So you made up your mind and are now competing in the ICPC. What does that entail?

Everything starts with good preparation. At most contests, you are allowed to bring a cheat sheet with your favorite algorithms. Make sure your cheat sheet contains all algorithms that you think will likely appear on these problems. It makes your life a whole lot easier if you can just take a fast algorithm for maximum flow from your cheat sheet instead of trying to remember how you did it last time.

Get an overview of the skills of your team. Oftentimes there are some things that one of the team members is good at that you can use. For example, if you know that a problem needs C++, let it be implemented by the one who can use C++ best. Also, it may prove useful to have dedicated experts for certain types of problems. Have, for example, one specialist for algorithms on graphs that can focus on solving all problems using graphs in a set. In this way you can focus on different areas when you train to solve problems.

You and your team arrived at the contest site, sat down at your single assigned computer, and got handed a problem set. The clock starts and you are now in direct competition with every other team in the room to see who is able to solve the most problems. Here we have compiled some tips our participants have accumulated over the years to make sure you are well prepared for that situation.

Right at the beginning of the contest, everybody is shooting for the low-hanging fruit. Almost always there are one or two very simple problems that can be solved in a few lines of code. You just have to find them. For that, it has proven helpful to divide he problem set into parts s.t. at the start everybody reads his assigned segment of the problem set.

To give your teammates an idea of what you read, you could create an overview sheet that contains the following (or more) information per problem:

- Topic (for example: Shortest Paths, Number Theory, etc.)
- Estimated difficulty of solving the problem (on a scale of 1-10, how hard is coming up with a solution)
- Estimated difficulty of implementing the solution (on a scale of 1-10, how hard is coding the solution)

You could also include a column that contains a flag if you solved that problem to document your progress. (Also the feeling to check off a program of that you worked hard on is just great.)

Always try to solve the easiest problem that you have not solved yet. Also, have a look at the public scoreboard. Oftentimes, there is a problem that many other people have already solved. Especially if teams with a lower rank than your team have already solved a problem, there is a high chance that you are also able to solve it.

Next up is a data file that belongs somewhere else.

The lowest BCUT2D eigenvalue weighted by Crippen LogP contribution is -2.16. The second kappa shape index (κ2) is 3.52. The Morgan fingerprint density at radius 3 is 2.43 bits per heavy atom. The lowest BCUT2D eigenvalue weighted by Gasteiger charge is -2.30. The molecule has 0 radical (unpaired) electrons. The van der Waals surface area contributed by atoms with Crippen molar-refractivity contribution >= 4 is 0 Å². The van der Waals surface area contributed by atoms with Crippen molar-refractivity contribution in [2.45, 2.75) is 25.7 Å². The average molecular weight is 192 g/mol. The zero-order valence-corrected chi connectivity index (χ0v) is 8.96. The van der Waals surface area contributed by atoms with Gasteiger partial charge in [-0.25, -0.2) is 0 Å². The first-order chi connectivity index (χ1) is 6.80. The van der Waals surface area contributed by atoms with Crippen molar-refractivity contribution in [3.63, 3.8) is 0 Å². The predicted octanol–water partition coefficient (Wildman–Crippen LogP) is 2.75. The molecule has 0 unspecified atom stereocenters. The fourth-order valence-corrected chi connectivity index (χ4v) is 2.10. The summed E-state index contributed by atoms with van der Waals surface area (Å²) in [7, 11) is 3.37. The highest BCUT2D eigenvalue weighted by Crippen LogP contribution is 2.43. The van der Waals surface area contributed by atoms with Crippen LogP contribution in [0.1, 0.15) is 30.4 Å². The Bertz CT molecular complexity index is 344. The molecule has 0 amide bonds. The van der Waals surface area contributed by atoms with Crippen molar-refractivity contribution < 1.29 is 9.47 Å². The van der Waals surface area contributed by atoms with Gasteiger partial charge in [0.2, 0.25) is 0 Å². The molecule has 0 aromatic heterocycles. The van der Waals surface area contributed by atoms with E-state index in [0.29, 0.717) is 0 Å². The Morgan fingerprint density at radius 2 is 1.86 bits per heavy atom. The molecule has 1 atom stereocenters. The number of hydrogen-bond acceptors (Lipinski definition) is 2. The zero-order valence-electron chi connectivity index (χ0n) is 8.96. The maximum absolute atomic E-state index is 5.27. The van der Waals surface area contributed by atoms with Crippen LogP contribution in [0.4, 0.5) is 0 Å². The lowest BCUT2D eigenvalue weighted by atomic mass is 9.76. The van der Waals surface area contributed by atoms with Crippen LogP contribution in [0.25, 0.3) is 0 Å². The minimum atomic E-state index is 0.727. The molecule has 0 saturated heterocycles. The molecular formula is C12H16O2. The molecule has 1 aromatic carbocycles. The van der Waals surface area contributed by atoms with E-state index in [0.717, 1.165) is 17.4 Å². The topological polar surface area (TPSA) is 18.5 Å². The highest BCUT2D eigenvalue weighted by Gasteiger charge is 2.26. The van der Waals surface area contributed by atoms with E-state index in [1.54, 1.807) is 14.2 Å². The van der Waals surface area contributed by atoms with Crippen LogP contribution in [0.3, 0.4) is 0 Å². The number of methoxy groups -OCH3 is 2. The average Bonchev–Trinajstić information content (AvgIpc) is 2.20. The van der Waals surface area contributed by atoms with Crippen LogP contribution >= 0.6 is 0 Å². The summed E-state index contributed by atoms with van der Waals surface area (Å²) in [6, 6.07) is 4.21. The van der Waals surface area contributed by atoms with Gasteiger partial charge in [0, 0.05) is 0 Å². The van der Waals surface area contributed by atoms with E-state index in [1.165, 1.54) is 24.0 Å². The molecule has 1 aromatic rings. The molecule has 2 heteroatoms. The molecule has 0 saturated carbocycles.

At most competitions, you will only have access to a single computer and you have to carefully choose who gets to use it at any given time.

So before you start to implement anything, make up a clear plan of what you are trying to implement.
If you think you can solve a problem within a few minutes, just let one of you grab the computer and implement it, while the others start thinking about other, more difficult problems.
For harder problems it might make sense to write down pseudocode and work out the algorithm from there or even do pair programming.

If you have an almost working solution that seems to have a bug, print your source code. According to our experience, debugging using pen and paper is a valid technique and saves valuable time at the computer. If you still cannot find the bug, try to explain your code to someone. This can be either a teammember or even the wall. Just try to put your algorithm into words. (Of course a teammate is even better - time has shown that teammates find more bugs, on average, than walls.) This has proven a massive help when there is a logical flaw in your algorithm.

Shortly before the end, you will probably end up with some problems that did not work. From our experience it is better to try to get these working instead of beginning a totally new problem and ending up with a half-finished implementation when the contest ends. In the end, just try to submit different versions that you believe could work.

Lastly, even though this is an adrenaline-packed contest situation, don't forget to have fun. Get up from your desk, have some pizza. Sometimes this change is enough to give you that "Heureka"-moment that lets you finally solve a problem. Also, don't get stuck on something too hard. Sometimes your solution just does not work and that's okay. So take a step back and either try a different problem or free your mind and take a fresh approach.

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